There's to be so much optimism for the car market's future on show at Geneva this week that you can almost feel it, hanging like a benign presence over every single manufacturer's stand. Even old hands say it's special.
The sheer number and quality of new cars launched during yesterday's triumphant preview day makes it clear now that a couple of years ago – even when the car market's decline was so severe that even the canniest of canny observers wondered whether it had a bottom at all – car companies were concluding that the only way forward was to build dramatically better and more enticing cars, and await a better day.
This week in Geneva, company bosses had clearly decided that this better day had arrived, and were in the Swiss capital's Palexpo halls – perhaps the most inviting of the world's motor show venues – to tell Autocar (and the rest of the world) all about it.
Alfa Romeo boss Harald Wester sprang a major surprise by launching the terrific little 4C transverse mid-engined, rear-wheel-drive sports car, a model so close to Lotus proportions (including an 850kg kerb weight) that initial speculation was that the Norfolk company had contributed to its design.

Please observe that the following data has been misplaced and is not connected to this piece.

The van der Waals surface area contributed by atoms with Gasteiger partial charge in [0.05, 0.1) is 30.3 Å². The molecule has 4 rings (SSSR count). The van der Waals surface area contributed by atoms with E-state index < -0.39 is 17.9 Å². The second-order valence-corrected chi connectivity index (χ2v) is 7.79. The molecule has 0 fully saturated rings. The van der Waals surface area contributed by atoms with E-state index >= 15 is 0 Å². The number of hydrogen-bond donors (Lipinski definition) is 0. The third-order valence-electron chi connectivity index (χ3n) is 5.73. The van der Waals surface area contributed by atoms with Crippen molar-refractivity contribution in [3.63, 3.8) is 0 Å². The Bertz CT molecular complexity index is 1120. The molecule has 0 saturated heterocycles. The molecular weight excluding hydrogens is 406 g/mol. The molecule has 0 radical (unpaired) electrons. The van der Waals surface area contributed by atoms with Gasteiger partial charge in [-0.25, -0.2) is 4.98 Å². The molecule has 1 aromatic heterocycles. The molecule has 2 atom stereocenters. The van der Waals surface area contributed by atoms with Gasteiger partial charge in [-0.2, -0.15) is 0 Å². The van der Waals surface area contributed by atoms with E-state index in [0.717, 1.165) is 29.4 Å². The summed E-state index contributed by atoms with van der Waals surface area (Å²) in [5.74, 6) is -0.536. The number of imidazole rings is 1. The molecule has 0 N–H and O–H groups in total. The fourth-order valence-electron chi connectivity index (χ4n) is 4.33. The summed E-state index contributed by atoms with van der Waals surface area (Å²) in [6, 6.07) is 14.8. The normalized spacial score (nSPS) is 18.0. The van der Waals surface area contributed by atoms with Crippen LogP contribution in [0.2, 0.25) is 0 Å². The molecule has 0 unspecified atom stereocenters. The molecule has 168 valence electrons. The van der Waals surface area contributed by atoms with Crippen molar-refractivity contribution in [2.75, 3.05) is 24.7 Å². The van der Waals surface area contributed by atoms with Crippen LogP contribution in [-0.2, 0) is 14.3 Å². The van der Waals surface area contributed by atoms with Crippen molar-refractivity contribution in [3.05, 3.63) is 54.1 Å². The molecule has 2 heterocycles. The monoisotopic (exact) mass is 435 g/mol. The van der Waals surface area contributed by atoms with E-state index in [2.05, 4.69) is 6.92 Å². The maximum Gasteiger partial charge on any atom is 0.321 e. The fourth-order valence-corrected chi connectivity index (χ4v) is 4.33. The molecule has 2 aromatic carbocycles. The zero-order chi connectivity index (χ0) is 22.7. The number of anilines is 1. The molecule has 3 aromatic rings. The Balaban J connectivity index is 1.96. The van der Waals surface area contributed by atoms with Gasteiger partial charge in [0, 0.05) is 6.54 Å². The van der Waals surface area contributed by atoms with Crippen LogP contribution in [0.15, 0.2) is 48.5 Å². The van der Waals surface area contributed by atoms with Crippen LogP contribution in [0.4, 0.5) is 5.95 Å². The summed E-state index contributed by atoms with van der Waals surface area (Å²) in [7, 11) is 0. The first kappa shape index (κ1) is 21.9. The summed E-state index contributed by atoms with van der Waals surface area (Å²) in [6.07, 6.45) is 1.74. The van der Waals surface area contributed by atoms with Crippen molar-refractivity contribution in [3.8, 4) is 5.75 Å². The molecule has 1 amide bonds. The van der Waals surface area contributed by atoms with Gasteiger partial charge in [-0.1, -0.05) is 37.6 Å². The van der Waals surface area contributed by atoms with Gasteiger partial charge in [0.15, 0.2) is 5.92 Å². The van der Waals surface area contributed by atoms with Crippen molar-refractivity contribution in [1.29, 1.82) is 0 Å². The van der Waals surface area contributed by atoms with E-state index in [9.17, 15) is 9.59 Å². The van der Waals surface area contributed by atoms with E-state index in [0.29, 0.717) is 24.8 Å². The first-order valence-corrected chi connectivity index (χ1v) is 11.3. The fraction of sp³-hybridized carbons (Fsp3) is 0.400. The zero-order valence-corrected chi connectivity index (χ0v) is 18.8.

However, it soon became clear that the 4C has its own lightweight carbonfibre chassis designed in-house, and makes intelligent use of the new Giulietta saloon's 1.7-litre, 200bhp turbo powertrain, with six-speed twin-clutch gearbox. It will be on sale in 2012 at an estimated £40,000. The new Alfa was so warmly greeted at Geneva that VW Group chairman, Ferdinand Piech, who wants to buy the Alfa marque, observed peevishly that under VW, Alfa's sales would treble.
Ford's Lewis Booth, who flew from the US for the show, enjoyed surprising show-goers with the new company's new B-Max MPV, complete with a novel and completely unexpected pillarless sliding door system which dramatically enhances ease of entry/exit and will definitely go injto production. Booth also signalled Ford's faith in good times by revealing that his company had repaid nearly $15 billion of debt last year, and had plans to reduce its burden even more this year.